Canadian-Based QEII Foundation Raises 1.8 Million for New Simulation Program

High-stakes education: Simulation training at QEII

Wouldn’t 1.8M be great for your simluation program? Learn how the Charles V. Keating Emergency and Trauma Centre at the QEII Health Sciences Centre was able to secure this funding to help improve the training of their healthcare professionals with this recent article from The Chronicle Herald Times:

Designed to provide a realistic medical teaching environment, the Sim Bay is heading toward a transformation that will turn the makeshift space into a state-of-the-art high fidelity simulation facility — as close to real life as possible. Once complete, it will play a key role in training various disciplines resulting in improved patient health outcomes.

The QEII Foundation raised $1.8-million to support this transformation as part of a simulation-based learning campaign.

“When the space is renovated, the sky is the limit for us. We’ve done great things with what we have and I know we can be so much better,” says Donna Warren, Simulation Coordinator, QEII Simulation Program. “If you’ve ever had a loved one who’s been in hospital, and whose care has been exemplary, behind that is hours and hours of simulation and getting it right.”

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Dr. Nick Sowers, medical director of the Sim Bay, works closely with various groups of learners at the QEII to direct simulations and offer medical oversight. He says the traditional medical philosophy of ‘see one, do one, teach one’ is quickly going by the wayside as simulation training proves its worth. Just one scenario provides crucial real-life training, and simulation training reduces the need for, and the risk of, experiential learning.

“By the time you’re a senior resident, the diagnosis and treatment is often not the hard part,” Dr. Sowers says. “One of the hardest parts is the ability to manage the room, to control yourself and stay calm; communicating effectively as a team during a crisis no matter how chaotic it is.” Taking charge and leading a team of staff in an emergency can take years for most physicians to perfect, but now, thanks to spaces like the current Sim Bay, self-admitted quiet people like fourth-year resident Dr. Samantha Jang-Stewart can find their voice before graduation.

“My first year doing simulation was terrifying because you’re a little unsure and still learning the medical side of things and then you’re supposed to be directing a team of people,” Dr. Jang-Stewart says. “It’s really nerve-wracking but with practice in sim, you get used to doing it and become more comfortable and confident.”This new-found confidence helped Dr. Jang-Stewart lead a team of residents to a first place finish at the Trauma Nova Scotia Simulation Olympics.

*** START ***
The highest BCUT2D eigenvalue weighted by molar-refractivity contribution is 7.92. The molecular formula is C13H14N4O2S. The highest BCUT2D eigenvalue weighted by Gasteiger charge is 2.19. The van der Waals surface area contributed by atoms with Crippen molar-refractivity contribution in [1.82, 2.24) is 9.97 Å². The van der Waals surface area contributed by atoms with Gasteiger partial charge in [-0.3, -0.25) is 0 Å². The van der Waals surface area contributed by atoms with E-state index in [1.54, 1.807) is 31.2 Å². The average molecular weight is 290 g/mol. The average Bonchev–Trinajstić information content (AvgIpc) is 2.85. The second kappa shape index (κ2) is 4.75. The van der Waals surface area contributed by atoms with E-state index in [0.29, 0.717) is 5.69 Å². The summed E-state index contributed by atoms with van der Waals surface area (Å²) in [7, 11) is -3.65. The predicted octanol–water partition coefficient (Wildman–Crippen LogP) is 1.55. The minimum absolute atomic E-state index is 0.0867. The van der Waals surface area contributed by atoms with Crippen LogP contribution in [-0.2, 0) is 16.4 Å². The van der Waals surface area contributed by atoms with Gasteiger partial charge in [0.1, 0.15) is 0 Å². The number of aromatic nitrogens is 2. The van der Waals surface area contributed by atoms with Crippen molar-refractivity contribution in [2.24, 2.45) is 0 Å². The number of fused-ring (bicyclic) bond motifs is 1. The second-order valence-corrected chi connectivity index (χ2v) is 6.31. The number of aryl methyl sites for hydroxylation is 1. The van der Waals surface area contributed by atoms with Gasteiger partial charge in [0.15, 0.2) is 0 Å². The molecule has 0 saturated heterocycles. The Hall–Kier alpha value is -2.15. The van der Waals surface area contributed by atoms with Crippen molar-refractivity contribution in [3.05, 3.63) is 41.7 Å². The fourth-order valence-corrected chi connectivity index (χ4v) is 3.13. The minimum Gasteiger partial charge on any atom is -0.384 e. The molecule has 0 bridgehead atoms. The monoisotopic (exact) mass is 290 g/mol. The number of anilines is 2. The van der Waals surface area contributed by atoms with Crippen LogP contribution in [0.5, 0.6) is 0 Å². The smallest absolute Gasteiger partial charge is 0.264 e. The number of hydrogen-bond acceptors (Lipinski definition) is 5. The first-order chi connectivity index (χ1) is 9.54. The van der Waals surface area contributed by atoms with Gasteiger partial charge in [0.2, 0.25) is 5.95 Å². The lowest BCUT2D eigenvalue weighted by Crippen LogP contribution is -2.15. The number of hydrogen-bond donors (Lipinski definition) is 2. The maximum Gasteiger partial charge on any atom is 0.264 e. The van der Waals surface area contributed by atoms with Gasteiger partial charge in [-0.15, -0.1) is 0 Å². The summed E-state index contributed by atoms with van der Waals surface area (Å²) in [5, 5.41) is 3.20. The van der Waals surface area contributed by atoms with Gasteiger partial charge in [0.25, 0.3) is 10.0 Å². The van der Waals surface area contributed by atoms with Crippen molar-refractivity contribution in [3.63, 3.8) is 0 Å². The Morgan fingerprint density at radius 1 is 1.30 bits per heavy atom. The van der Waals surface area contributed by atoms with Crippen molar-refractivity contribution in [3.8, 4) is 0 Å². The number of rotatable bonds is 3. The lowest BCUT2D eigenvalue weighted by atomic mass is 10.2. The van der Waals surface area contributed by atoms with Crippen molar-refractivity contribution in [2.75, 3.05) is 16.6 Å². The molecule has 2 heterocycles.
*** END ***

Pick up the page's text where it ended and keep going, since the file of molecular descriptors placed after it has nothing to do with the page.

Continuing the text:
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Canadian Simulationists Breathe Life Into Training Manikins

Simulationists breathe life into training manikins

The press coverage of healthcare simulation continues to catch the public’s attention at facilities across the world! Recently this awesome article covered the work of Canadian-based Fanshawe College nursing simulations, and the connection to Ontario’s SIM-One group:

Fanshawe nursing students work with a simulator to hook up a colonoscopy bag. Christine Link sits inside a small room with two-way glass, watching a young woman in the classroom beyond. The nursing student seems unsure what to do with an elderly male patient in the bed in front of her. She lingers by the supply cart, as if looking for something. Link speaks through a microphone, which comes out of the manikin as a scratchy, old-man’s voice. She is playing the role of George, a grumpy senior with a respiratory condition. “Get me a drink of water,” commands Link. George has dirty tissues filled with fake mucus scattered around him. As the student fetches a cup, Link explains that she is waiting for the perfect teaching moment. “I would have the student hold it up to my mouth, and that’s when I’d cough.”